During my extensive discussion of Naomi Klein’s The Shock Doctrine, I mentioned how the author envisioned a new super-elite emerging from the wreckage of consensus capitalism. In such a scenario, “trickle-down” economics, first touted during the Reagan administration, amounts to creating a new servant class, scrabbling for the crumbs that fall from the top table. If the new professions–springing up to transform the more absurd velleities of the rich into a steady paycheque–profiled in last Sunday’s New York Times Magazine are anything to go buy, there is already a thriving shoal of remoras attached to the sharks of Wall Street:
For example, meet Dr Jana Klauer, an “Off-the-Menu Nutritionist”:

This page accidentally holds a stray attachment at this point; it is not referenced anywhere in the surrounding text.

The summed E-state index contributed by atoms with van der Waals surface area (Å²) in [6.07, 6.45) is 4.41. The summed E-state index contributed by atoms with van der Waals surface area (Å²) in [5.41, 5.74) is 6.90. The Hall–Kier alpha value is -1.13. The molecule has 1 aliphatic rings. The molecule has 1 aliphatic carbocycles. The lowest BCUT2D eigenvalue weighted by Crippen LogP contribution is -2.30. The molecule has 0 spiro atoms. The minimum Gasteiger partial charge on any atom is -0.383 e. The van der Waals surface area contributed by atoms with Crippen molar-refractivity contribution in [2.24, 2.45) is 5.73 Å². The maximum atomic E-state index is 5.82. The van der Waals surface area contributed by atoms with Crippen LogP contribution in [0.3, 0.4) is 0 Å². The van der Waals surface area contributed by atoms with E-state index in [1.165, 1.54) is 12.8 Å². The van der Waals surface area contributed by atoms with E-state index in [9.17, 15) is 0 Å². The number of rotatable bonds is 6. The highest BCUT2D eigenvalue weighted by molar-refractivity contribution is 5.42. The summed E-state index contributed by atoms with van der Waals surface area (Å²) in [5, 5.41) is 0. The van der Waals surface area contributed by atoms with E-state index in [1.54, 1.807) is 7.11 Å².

“For my patients with heavy entertaining schedules, I go over the menus of restaurants they're expected to attend, say, in the upcoming week and tell them what to order,” says Klauer, also known as the Park Avenue Nutritionist. “That way, there's no guesswork. Before they even step foot inside a restaurant, they know what they're going to eat.” Most easily adaptable menu: “Primola's Italian restaurant on the Upper East Side. I recommend a crudités plate at the beginning of the meal, instead of a bread basket; chicken parmigiana, without breading or frying; or the grilled fish.” Most challenging restaurant: “French restaurants can be tricky.” One – “I won't say its name” – poaches its fish in goose fat. Some of her clients: Chefs, ladies who lunch and executives from Dubai.